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In addition to students, there are organizations at the university that have created their own Discord groups. Image: Dasser Kamran/Fulcrum

Unofficial U of O Discord group provides place for hundreds to socialize, study and connect

With the pandemic exacerbating the stress and difficulties of university life, University of Ottawa students have created a Discord group to connect with fellow classmates.

Discord, a messaging app originally designed for the gaming community, provides users with the ability to create their own micro-forums where they can communicate through text, audio and video. 

The app has evolved over time and with over 44 million users and has now firmly planted itself as one of the kings of general online communication, a feat that has been broadened during the pandemic

For students suffering from the isolation of lockdowns, apps like Discord can be an essential tool to maintain both grades and a social life, albeit a virtual one.

While not officially affiliated with the U of O, the group has acted as a place for students to talk about classes, organize study groups and crack a few jokes. 

John Sanvictores, a third-year electrical engineering student, has been a member of the group since November 2019. Like many students, he initially struggled with virtual learning.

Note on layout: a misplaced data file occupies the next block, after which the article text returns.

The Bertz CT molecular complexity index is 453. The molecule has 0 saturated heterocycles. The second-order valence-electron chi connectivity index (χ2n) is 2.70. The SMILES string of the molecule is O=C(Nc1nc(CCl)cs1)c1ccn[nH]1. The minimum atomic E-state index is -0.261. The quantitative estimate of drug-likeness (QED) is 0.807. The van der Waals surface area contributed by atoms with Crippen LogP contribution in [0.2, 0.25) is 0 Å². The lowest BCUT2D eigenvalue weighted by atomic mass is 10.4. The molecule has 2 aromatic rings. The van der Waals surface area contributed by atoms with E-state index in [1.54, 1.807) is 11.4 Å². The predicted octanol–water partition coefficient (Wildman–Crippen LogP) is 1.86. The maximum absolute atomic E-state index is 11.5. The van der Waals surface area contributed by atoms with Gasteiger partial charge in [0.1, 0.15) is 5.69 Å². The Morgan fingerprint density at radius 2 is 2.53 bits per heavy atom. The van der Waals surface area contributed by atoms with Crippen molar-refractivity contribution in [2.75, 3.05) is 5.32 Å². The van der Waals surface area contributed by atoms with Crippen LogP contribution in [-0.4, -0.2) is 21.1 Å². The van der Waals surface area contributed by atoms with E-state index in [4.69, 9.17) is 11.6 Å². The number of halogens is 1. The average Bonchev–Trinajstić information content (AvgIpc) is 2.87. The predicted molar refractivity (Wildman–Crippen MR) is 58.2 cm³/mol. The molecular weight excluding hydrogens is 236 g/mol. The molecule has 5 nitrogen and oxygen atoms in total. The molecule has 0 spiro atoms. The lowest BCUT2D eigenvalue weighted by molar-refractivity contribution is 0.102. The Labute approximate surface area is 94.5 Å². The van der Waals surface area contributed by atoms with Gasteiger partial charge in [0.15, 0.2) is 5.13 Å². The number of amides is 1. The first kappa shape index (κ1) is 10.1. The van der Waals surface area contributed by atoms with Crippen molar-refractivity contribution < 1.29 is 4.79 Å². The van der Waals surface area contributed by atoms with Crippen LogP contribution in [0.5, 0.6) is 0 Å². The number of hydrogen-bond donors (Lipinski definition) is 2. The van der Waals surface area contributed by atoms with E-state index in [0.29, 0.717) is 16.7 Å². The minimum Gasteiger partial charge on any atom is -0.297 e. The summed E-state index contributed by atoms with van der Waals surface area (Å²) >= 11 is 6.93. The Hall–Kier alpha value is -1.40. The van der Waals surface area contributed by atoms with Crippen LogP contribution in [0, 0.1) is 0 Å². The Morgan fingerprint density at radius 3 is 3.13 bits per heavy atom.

“I think moving the classes online really messed up the way I study and learn,” said Sanvictores.

 “It’s a very different vibe to learn in a Zoom class than in person … I do my best to keep in touch with everyone online through messaging apps like Discord but it’s really not the same as in person.”

Since joining the Discord group, Sanvictores has seen how online community messaging apps can help students get through the pandemic while in person activities are rendered impossible.

“Discord has done a lot in making the transition to online very smooth. I use it a lot to talk with others about the classes that I’m in,” he said. 

“ I also don’t think Discord is an ultimate replacement for in-person meetups but it really helps with how things are going … life would be very different for me without Discord.”

In addition to students, there are organizations at the university that have created their own Discord groups to help stay in touch and get their work done in familiar communities. 

Hassan Ahmed, president of Campus Vibez uOttawa (CVUO), said that the CVUO team has created a Discord group to facilitate work during the pandemic. The group had previously used Zoom for their online communications but, according to Ahmed, it was not sufficient for their needs on a technical level.

“[Discord has] been super helpful. It’s the fastest way to get on a video or voice call since it’s always open,” wrote Ahmed in an email. 

It will be interesting to see what will happen to Discord once the pandemic begins to wine. Will the app continue its exponential growth? Or will it be toss to the wayside and join obsolete online communication platforms such as Windows Live Chat (MSN) and MySpace.